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tev

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  1. CryptoPay's web site gives their address as 145/147 Hatfield Road, St. Albans, England, AL1 4YJ. The Google Street photo of that address shows the accountant firm's name & web address on a board on the wall.
  2. You mention CryptoPay, so I looked up their address on Google Street. Presumably, Brookman Chartered Certified Acountants are CryptoPay's accountants.
  3. You're right to be cautious with private keys/secrets, since the whole point of a hardware wallet is to shield them from the internet. If it helps though, a lot of the steps can be done on a disconnected computer, where you would be watching out for retrospective attacks rather than real-time attacks.
  4. Anyone can mine ETH, so there was never a possibility of it being declared a security. No uncertainty, so no price-depression.
  5. FinCEN didn't say anything about XRP being a security in their 2015-05-05 press release, after they imposed a $700000 civil money penalty on Ripple for violating “several requirements of the Bank Secrecy Act (BSA) by acting as a money services business (MSB) and selling its virtual currency, known as XRP, without registering with FinCEN, and by failing to implement and maintain an adequate anti-money laundering (AML) program designed to protect its products from use by money launderers or terrorist financiers.” As this article puts it, And as this article puts it,
  6. tev

    Does Claire still work for Ripple?

    Will the “XRP-is-a-security” court cases be decided on the basis of objective reality (whether or not XRP actually is a security) or on the basis of ex postfacto trivia such as Ripple employees posting on an XRP internet forum?
  7. It's worth checking their fees against the competition's, since they vary them from time to time. Other things to looks at: Whether they charge a flat fee or a percent (a flat fee could be better for a large cash-out…). How much liquidity there is on each exchange at the time. E.g. if trading volume were higher on the XRPL distributed exchange (DEX) than at Bitstamp, then it might be easiest to sell your XRPs for EUR.GateHub IOUs on the DEX and then redeem your EUR.GateHub IOUs for real Euros at GateHub. Or vice versa. Last time I sold XRPs for fiat was in August, and I used Kraken for part of it plus Bitstamp for the rest. I can't remember exactly why I did it that way, but I have an account with the same bank as Kraken, which may have affected the fees. Since then, I've learned that the XRPL distributed exchange allows you to place limit orders from a cold wallet, which is rather cool (pun unavoidable), so I may look into that if I sell any more XRPs (selling from a cold wallet eliminates the risk of XRP theft, but leaves you with IOUs denominated in EUR/USD/JPY/whatever, which would then have to be redeemed, probably through GateHub or Bitstamp). EDIT: Also, if you use a GateHub “trading wallet” to place trade orders , I think it means you're actually using the DEX. GateHub is unusual in that respect.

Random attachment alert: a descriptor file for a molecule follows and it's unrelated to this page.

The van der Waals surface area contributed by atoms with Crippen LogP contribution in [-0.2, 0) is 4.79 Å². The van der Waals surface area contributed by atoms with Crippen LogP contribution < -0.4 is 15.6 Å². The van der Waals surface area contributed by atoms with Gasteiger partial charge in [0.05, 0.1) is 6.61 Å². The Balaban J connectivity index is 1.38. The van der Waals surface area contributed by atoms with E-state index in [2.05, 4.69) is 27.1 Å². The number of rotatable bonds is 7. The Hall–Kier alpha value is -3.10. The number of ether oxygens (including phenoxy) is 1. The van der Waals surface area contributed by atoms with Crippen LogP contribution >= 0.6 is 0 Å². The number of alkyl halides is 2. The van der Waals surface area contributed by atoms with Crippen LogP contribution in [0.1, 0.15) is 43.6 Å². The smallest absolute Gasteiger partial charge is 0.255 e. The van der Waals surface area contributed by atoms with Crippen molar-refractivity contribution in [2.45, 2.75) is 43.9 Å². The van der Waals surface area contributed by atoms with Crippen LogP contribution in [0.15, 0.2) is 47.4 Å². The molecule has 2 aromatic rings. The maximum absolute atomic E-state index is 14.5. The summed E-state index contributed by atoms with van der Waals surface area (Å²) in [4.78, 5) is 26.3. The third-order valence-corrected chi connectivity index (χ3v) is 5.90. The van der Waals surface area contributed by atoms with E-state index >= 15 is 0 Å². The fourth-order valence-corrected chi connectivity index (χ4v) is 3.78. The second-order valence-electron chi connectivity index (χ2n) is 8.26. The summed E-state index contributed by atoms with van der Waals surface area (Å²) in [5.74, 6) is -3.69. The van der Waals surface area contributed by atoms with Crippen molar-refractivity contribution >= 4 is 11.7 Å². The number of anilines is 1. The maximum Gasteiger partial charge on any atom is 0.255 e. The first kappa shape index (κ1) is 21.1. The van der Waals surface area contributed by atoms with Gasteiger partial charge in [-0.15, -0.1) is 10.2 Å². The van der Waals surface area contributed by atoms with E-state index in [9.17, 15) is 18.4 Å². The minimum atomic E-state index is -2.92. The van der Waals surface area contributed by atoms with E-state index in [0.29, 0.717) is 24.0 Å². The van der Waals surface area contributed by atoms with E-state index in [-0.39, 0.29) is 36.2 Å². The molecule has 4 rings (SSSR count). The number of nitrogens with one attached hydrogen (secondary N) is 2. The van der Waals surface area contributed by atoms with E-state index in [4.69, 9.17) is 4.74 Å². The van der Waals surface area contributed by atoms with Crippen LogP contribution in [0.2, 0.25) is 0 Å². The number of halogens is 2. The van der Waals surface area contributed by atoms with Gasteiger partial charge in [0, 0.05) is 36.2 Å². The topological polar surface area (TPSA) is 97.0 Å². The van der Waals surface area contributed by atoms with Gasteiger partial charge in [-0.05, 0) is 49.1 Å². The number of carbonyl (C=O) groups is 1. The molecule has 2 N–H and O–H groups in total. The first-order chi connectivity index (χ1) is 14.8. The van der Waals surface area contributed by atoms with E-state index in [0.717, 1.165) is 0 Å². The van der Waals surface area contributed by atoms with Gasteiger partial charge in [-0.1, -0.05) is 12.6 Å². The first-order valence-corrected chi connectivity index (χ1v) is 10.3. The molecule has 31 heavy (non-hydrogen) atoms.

8. Scenario 1 If you want them to hold real USDs or EURs on your behalf in a custodial account (i.e. if you're using them as a fiat on/off ramp), then they're required to know enough about you to tell if you're laundering money, especially when you withdraw USD or EUR. Scenario 2 If you're using the GateHub site purely as a transaction-signing tool for your own personal address on the XRPL, then GateHub don't have access to your funds (see this xrpchat comment and the 2016 post linked therein), so they're not required to collect your personal information (in this scenario, you can access the same funds using other wallet-software that's independent of (& safer than) GateHub, so it wouldn't make a lot of sense for GateHub to be held responsible for AML/KYC stuff). I've not logged into GateHub recently, but if I remember their terminology correctly, they call scenario 1 a hosted wallet, and scenario 2 a trading wallet.
  9. tev

    What do I BUILD on Codius?!

    Using a smart contract to track which private keys you keep in which wallet? That sounds like a Rube Goldberg machine. If someone sends BTC to an address in their BCC wallet, they haven't lost it. And if they think they have lost it, they're going to struggle with smart contracts.
  10. This is a lot like Through the Looking Glass:—